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Modeling Techniques and Validation Experiments for Two- Phase Critical Flows
Ezra Elias

Last modified: 2023-05-14


Understanding the heat and mass transfer phenomena occurring during critical flow of two-phase mixtures is of primary importance for the safety analyses of nuclear reactors. The complexity of the thermodynamic phenomena taking place during flow expansion process resulted in many studies which compare a particular theory with selected sets of experimental data. However, in the absence of an adequate theory which is applicable over the entire range of the parameters encountered in the nuclear industry, there is a tendency to rely on semi-empirical correlation of the existing data.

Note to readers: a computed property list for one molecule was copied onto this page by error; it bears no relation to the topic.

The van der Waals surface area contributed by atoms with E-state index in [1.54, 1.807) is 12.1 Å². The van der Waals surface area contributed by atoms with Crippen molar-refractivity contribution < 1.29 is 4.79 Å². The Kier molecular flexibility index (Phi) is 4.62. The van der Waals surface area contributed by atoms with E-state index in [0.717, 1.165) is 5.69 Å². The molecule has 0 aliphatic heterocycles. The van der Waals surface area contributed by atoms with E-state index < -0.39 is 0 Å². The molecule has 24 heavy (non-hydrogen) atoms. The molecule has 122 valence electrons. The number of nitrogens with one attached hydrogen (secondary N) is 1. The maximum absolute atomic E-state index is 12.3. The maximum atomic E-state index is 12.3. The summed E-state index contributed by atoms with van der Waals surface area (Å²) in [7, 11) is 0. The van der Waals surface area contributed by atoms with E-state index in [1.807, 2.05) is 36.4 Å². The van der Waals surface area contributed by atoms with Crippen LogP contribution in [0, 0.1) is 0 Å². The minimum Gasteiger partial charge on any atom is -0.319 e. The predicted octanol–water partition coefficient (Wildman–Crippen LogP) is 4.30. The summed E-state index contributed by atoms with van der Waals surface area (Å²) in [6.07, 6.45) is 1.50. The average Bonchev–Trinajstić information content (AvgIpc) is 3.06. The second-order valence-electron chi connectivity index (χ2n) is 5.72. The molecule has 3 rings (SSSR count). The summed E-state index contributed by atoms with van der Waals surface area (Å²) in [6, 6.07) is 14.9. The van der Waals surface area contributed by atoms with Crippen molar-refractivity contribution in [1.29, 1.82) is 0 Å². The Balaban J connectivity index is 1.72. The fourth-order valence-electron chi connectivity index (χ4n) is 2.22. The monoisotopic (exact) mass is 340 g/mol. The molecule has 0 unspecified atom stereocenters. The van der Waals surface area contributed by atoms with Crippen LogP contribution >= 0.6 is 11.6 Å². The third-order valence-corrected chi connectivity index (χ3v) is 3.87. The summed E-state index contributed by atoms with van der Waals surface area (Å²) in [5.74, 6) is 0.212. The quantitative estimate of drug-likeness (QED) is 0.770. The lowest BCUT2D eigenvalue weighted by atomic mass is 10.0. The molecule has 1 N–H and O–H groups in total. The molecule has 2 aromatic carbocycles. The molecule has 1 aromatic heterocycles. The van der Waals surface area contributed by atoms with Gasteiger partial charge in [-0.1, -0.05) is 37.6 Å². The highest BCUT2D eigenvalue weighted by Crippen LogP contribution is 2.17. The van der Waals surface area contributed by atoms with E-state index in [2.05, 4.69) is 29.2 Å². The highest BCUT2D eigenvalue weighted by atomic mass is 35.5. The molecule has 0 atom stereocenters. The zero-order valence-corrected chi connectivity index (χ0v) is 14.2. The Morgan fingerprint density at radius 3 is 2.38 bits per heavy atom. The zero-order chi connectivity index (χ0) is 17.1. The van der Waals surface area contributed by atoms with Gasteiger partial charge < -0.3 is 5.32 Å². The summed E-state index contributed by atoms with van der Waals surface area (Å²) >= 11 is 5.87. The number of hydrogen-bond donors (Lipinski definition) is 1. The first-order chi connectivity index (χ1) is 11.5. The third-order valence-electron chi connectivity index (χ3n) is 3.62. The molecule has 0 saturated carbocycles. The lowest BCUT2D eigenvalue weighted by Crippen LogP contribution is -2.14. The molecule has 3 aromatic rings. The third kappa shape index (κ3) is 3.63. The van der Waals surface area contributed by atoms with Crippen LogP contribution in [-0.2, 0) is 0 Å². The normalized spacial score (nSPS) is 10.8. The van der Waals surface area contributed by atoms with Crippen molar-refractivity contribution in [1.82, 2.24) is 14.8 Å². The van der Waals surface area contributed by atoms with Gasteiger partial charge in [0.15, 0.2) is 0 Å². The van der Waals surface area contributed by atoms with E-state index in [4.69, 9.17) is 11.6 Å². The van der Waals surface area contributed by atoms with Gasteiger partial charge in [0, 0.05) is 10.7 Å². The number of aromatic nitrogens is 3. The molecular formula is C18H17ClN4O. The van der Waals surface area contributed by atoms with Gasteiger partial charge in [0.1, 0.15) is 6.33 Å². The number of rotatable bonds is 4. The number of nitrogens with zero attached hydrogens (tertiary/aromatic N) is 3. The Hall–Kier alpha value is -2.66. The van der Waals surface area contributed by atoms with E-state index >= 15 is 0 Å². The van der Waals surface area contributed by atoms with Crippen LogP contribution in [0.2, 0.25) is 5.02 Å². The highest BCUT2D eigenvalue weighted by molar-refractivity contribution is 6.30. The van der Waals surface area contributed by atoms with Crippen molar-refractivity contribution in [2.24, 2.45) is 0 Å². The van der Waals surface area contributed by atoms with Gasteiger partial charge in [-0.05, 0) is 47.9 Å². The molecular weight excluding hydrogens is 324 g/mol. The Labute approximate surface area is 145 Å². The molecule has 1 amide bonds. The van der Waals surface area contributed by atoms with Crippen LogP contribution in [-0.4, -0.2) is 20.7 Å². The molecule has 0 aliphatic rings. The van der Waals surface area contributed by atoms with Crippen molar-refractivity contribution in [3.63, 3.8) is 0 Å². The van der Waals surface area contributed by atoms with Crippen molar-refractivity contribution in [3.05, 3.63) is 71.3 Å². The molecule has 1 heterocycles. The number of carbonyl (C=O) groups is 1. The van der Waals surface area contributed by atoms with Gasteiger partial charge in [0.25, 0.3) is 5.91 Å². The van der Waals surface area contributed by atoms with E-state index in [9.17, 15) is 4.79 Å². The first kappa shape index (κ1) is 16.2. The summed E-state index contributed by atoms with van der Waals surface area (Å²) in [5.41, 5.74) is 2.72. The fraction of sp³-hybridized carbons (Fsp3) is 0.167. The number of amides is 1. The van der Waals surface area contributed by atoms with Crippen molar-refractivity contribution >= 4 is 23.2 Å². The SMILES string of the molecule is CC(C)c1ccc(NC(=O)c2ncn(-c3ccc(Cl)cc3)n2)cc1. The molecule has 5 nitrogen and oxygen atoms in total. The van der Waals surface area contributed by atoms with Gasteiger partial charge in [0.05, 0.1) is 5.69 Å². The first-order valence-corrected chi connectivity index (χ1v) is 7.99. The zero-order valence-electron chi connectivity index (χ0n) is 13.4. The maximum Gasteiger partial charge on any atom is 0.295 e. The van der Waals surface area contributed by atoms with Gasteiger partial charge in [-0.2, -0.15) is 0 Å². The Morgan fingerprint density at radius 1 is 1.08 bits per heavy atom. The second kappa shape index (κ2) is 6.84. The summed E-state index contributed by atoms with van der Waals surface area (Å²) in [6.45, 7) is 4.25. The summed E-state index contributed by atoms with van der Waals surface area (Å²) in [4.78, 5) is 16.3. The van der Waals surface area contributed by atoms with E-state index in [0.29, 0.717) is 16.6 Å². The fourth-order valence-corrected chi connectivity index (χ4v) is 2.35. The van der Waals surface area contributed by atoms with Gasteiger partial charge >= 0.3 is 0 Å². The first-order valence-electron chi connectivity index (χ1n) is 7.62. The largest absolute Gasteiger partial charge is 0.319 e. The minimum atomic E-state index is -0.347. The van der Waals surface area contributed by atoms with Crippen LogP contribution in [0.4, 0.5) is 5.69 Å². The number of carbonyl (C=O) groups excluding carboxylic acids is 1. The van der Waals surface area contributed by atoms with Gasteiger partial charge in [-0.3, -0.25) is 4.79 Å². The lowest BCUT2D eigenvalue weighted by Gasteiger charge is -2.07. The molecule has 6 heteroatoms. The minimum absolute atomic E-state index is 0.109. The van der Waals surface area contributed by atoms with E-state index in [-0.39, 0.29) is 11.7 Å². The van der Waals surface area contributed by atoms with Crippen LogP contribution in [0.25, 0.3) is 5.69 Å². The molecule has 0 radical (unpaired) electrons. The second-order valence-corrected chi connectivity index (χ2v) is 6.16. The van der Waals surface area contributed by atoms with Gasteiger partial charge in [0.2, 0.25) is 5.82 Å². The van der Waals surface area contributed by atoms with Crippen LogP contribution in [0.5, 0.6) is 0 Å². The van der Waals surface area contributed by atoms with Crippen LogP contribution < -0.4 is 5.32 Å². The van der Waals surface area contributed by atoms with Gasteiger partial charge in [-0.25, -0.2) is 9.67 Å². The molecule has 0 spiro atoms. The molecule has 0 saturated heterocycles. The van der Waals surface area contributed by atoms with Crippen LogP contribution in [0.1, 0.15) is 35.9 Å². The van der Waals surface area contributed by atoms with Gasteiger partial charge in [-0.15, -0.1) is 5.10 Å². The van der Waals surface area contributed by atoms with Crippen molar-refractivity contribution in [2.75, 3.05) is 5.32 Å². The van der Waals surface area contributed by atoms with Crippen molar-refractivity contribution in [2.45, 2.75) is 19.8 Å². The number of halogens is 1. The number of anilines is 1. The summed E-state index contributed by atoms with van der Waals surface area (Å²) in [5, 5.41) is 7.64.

The talk will provide a general review of two-phase critical flow with special emphasis on the knowledge gape in the current thermal-hydraulic systems codes. A systematic evaluation of the existing data and theoretical models is presented in order to quantify the validity, under various conditions, of several of the more widely used critical flow models. Ten different critical flow models have been formulated and tested in this study against an extensive set of data from critical flow experiments with water as the test fluid. Results of the present study are expected to enhance the understanding of the predictive capabilities and limitations of the critical flow models currently used in the power industry.